When many disciplines are involved students have more options of interest to learn more, and for many it makes learning just more fun. They will talk about their learning at school, after school, and with their parents, too. It can be the highlight of conversation at conference time as well. And those meeting sizes can and should stretch to include other faculty in all department areas involved, and not the just homeroom teacher. That sort of in-context universal meeting is worth every minute. Collaborative teaming done right, may keep talk away from lack of homework, or behavior, or grade percentages dipping at those meetings as well. Smiling parents and students leaving student/parent conferences will put smiles on school leaders’ faces, too.
If it can be arranged, a simple and natural way to help make differentiated instruction more likely to happen in schools, and to help share collaborative instructional technology, with cooperative team-teaching assignments, is when teacher room assignments can include that all disciplines are housed in nearby classrooms. Sometimes, departments are separated, and rarely have daily contact with other teaching staff in other content areas. That approach keeps educators apart, who should be working with each other, and keeps ideas from sprouting into great projects for students. Working closer can help to avoid hearing that a teacher, and his/her students, would have enjoyed collaborating—if they had only known. And that’s another positive thing interdisciplinary learning can do. Collaborative projects throughout disciplines and with many supportive staff members participating are the right things for students to experience. It is more the real world. Working alone is wonderful, but working with others is a valuable life experience. Warning: there will be more to assess, but chances are the measure of student successes will fill in more of a student’s complete learning story.
There is no better way than through interdisciplinary learning projects to empower educators to collaborate through their own disciplines/curriculum, skill sets, and interests. It is exactly what their students will experience as well. It really is full and complete collaboration by all. While learning can happen in isolation, it can be so much more rewarding when shared. Differentiated lessons, in which many disciplines are active, can be the lessons that continues for a lifetime.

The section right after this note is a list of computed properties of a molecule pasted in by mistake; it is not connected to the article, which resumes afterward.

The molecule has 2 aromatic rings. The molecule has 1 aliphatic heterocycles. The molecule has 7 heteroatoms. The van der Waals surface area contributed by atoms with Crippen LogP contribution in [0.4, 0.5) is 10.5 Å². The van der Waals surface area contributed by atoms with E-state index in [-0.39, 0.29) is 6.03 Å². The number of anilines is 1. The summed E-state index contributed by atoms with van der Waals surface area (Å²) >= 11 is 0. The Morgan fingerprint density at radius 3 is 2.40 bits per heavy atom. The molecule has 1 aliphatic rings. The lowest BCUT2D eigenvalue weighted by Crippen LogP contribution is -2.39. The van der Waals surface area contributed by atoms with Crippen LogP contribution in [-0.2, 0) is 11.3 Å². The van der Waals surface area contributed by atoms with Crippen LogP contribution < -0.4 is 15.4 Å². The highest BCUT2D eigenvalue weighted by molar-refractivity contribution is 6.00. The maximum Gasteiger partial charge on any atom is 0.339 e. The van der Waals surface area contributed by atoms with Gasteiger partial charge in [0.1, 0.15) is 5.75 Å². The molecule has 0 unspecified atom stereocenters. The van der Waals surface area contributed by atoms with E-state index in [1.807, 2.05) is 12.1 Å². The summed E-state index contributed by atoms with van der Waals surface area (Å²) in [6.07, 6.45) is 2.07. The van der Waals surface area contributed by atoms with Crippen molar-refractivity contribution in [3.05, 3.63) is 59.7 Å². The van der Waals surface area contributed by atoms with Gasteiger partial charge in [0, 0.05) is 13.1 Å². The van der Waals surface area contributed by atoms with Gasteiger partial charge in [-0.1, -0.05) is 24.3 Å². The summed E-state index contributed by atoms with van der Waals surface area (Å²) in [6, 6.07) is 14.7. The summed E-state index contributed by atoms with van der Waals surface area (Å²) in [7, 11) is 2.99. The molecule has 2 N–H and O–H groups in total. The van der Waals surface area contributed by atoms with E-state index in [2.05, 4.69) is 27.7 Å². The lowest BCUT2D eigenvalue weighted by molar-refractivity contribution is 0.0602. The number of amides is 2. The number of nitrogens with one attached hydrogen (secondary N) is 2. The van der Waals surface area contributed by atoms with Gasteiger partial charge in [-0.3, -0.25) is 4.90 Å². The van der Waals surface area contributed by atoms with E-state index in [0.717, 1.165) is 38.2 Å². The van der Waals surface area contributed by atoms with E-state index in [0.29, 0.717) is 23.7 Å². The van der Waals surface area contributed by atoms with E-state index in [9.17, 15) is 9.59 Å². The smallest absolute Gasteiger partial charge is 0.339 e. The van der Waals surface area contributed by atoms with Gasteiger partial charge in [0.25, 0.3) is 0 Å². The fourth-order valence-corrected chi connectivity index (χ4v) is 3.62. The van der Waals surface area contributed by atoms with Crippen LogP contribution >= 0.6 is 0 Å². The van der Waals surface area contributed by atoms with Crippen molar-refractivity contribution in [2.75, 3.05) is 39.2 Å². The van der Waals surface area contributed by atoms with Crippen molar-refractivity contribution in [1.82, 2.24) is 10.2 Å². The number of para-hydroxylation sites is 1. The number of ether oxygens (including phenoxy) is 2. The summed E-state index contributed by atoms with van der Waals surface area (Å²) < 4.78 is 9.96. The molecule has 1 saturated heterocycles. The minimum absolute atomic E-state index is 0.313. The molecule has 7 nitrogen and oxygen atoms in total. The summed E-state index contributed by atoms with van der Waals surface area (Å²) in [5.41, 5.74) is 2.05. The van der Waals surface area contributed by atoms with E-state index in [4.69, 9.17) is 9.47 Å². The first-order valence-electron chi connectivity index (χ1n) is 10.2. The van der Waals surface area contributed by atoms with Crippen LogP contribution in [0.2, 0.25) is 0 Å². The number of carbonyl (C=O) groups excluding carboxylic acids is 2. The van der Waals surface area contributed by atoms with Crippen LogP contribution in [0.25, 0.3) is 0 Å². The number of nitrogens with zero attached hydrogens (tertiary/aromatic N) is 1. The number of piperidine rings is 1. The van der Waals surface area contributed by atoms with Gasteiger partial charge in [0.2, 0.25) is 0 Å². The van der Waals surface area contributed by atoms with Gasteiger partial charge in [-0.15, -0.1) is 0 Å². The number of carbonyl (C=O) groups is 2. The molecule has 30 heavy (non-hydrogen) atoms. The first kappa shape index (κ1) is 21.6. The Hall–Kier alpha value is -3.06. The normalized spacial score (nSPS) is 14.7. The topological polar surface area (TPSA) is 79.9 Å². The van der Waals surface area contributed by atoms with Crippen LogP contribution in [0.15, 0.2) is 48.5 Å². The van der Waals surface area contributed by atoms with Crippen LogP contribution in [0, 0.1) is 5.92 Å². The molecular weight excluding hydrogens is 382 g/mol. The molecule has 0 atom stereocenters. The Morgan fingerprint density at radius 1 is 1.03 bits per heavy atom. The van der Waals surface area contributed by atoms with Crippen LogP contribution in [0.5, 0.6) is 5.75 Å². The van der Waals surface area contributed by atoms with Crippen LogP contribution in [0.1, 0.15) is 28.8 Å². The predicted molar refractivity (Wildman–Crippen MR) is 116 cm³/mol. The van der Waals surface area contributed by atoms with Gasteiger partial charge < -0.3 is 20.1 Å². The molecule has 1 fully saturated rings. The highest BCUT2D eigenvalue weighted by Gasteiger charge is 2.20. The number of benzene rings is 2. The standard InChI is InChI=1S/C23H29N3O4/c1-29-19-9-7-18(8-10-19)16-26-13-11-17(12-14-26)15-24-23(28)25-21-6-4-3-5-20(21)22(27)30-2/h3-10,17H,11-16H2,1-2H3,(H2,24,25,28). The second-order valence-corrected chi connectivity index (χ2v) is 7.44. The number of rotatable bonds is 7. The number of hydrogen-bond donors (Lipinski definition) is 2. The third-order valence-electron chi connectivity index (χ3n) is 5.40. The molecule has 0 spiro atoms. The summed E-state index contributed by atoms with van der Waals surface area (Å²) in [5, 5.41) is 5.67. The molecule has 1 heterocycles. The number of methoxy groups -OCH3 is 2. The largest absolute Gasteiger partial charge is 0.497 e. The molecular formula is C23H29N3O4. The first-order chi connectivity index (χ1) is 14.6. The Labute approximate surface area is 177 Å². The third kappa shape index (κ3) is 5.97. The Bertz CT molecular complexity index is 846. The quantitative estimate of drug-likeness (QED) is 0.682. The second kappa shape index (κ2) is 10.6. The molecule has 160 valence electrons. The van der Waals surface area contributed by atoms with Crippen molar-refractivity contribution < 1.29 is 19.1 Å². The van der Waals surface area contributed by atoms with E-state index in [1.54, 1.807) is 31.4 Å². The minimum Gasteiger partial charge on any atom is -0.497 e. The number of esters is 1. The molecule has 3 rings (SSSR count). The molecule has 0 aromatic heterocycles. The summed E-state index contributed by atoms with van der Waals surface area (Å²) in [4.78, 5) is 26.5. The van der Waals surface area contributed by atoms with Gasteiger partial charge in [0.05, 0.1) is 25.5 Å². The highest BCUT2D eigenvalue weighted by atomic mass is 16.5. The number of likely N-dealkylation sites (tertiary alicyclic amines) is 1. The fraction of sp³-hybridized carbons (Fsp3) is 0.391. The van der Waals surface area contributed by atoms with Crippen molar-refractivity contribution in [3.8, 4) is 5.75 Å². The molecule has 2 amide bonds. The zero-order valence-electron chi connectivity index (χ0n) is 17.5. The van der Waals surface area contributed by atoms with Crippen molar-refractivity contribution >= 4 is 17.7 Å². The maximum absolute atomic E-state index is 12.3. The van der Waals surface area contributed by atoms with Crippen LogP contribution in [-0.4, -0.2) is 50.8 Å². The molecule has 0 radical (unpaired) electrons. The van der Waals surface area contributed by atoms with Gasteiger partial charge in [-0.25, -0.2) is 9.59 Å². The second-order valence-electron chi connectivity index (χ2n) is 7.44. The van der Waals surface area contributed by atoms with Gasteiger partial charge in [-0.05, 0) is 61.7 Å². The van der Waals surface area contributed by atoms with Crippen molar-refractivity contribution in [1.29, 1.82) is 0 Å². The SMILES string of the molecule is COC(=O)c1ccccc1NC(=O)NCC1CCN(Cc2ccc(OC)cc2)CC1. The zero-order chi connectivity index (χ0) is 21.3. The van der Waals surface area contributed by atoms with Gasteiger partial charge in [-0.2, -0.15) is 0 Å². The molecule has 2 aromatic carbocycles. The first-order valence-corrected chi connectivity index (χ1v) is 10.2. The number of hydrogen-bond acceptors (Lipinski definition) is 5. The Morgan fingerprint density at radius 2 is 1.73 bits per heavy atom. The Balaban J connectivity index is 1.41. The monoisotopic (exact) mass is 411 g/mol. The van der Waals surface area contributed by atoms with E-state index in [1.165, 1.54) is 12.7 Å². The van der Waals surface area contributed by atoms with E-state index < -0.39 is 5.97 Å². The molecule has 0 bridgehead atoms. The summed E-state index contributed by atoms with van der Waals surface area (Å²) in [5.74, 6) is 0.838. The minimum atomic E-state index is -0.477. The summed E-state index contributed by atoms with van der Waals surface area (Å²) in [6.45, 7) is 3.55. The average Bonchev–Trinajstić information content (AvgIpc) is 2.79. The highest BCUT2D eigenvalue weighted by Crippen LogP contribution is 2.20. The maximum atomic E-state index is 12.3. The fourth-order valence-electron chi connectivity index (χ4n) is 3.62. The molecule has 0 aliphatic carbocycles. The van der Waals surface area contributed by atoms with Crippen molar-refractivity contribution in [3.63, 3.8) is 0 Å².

While the ideas aren’t new, the technology techniques for doing these things are on their way to, or have, become teaching and learning ubiquitous. The time excuse has been removed as well. There is time, now, in every class day for the student participation necessary, and the assessment needed for every student. Bringing differentiated learning to the digital age makes sense for teachers teaching in it, and students living in. Bring it all together.
Editors Note: If you haven’t taken a look at ClassFlow, it might be a good time to see if it can help your school or district differentiated or interdisciplinary learning initiatives.
About the Author:
Ken Royal is an educator with 34 years of classroom/school and instructional technology teaching experience, as well as a blogger on all things education and education technology. Teaching accomplishments include: 4-time district teacher of the year, Connecticut Middle School Teacher of the Year, as well as Bill and Melinda Gates award for Technology School of Excellence. He is a Promethean storyteller. Follow @KenRoyal on Twitter.